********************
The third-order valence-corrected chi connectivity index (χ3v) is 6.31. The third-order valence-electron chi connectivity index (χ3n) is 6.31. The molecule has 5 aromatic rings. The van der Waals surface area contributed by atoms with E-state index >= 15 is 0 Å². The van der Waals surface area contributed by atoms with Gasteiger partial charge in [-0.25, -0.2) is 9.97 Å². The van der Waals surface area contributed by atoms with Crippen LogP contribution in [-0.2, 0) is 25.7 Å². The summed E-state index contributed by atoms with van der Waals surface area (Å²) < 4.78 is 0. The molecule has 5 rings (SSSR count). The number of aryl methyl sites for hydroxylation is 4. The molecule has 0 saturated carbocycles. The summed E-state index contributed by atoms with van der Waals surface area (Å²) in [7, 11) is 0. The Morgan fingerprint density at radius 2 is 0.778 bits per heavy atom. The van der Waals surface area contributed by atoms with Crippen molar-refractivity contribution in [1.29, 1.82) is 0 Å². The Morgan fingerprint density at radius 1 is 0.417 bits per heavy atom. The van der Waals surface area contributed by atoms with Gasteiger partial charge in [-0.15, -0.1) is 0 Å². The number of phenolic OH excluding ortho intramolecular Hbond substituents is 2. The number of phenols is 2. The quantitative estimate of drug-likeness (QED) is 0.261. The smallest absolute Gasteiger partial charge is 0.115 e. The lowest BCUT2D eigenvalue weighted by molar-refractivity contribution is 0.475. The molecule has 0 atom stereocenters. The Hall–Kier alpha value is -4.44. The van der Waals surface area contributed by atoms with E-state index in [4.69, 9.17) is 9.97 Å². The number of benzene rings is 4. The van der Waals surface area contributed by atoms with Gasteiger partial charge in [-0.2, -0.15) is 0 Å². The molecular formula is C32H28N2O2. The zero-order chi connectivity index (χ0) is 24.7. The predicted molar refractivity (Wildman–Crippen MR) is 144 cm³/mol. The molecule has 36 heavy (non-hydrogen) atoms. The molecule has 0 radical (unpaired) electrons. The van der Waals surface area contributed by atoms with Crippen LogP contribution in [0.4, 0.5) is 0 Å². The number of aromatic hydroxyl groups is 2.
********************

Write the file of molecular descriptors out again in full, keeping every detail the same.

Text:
The third-order valence-corrected chi connectivity index (χ3v) is 6.31. The third-order valence-electron chi connectivity index (χ3n) is 6.31. The molecule has 5 aromatic rings. The van der Waals surface area contributed by atoms with E-state index >= 15 is 0 Å². The van der Waals surface area contributed by atoms with Gasteiger partial charge in [-0.25, -0.2) is 9.97 Å². The van der Waals surface area contributed by atoms with Crippen LogP contribution in [-0.2, 0) is 25.7 Å². The summed E-state index contributed by atoms with van der Waals surface area (Å²) < 4.78 is 0. The molecule has 5 rings (SSSR count). The number of aryl methyl sites for hydroxylation is 4. The molecule has 0 saturated carbocycles. The summed E-state index contributed by atoms with van der Waals surface area (Å²) in [7, 11) is 0. The Morgan fingerprint density at radius 2 is 0.778 bits per heavy atom. The van der Waals surface area contributed by atoms with Crippen molar-refractivity contribution in [1.29, 1.82) is 0 Å². The Morgan fingerprint density at radius 1 is 0.417 bits per heavy atom. The van der Waals surface area contributed by atoms with Gasteiger partial charge in [-0.15, -0.1) is 0 Å². The number of phenolic OH excluding ortho intramolecular Hbond substituents is 2. The number of phenols is 2. The quantitative estimate of drug-likeness (QED) is 0.261. The smallest absolute Gasteiger partial charge is 0.115 e. The lowest BCUT2D eigenvalue weighted by molar-refractivity contribution is 0.475. The molecule has 0 atom stereocenters. The Hall–Kier alpha value is -4.44. The van der Waals surface area contributed by atoms with E-state index in [4.69, 9.17) is 9.97 Å². The number of benzene rings is 4. The van der Waals surface area contributed by atoms with Gasteiger partial charge in [-0.2, -0.15) is 0 Å². The molecular formula is C32H28N2O2. The zero-order chi connectivity index (χ0) is 24.7. The predicted molar refractivity (Wildman–Crippen MR) is 144 cm³/mol. The molecule has 36 heavy (non-hydrogen) atoms. The molecule has 0 radical (unpaired) electrons. The van der Waals surface area contributed by atoms with Crippen LogP contribution in [0.4, 0.5) is 0 Å². The number of aromatic hydroxyl groups is 2.